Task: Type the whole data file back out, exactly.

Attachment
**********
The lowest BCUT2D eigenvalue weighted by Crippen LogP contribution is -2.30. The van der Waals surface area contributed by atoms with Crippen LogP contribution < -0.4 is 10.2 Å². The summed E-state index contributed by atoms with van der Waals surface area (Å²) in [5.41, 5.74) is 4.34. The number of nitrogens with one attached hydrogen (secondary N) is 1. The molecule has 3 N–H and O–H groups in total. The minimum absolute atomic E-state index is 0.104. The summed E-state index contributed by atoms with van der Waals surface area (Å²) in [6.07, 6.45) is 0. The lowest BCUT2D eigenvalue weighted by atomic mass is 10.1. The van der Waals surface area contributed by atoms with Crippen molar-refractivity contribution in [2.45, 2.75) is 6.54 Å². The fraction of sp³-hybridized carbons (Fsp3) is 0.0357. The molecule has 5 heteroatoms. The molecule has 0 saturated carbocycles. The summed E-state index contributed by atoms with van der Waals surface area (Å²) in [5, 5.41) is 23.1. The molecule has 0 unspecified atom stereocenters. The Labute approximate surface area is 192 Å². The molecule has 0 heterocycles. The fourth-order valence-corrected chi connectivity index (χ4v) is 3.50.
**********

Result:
The lowest BCUT2D eigenvalue weighted by Crippen LogP contribution is -2.30. The van der Waals surface area contributed by atoms with Crippen LogP contribution < -0.4 is 10.2 Å². The summed E-state index contributed by atoms with van der Waals surface area (Å²) in [5.41, 5.74) is 4.34. The number of nitrogens with one attached hydrogen (secondary N) is 1. The molecule has 3 N–H and O–H groups in total. The minimum absolute atomic E-state index is 0.104. The summed E-state index contributed by atoms with van der Waals surface area (Å²) in [6.07, 6.45) is 0. The lowest BCUT2D eigenvalue weighted by atomic mass is 10.1. The van der Waals surface area contributed by atoms with Crippen molar-refractivity contribution in [2.45, 2.75) is 6.54 Å². The fraction of sp³-hybridized carbons (Fsp3) is 0.0357. The molecule has 5 heteroatoms. The molecule has 0 saturated carbocycles. The summed E-state index contributed by atoms with van der Waals surface area (Å²) in [5, 5.41) is 23.1. The molecule has 0 unspecified atom stereocenters. The Labute approximate surface area is 192 Å². The molecule has 0 heterocycles. The fourth-order valence-corrected chi connectivity index (χ4v) is 3.50.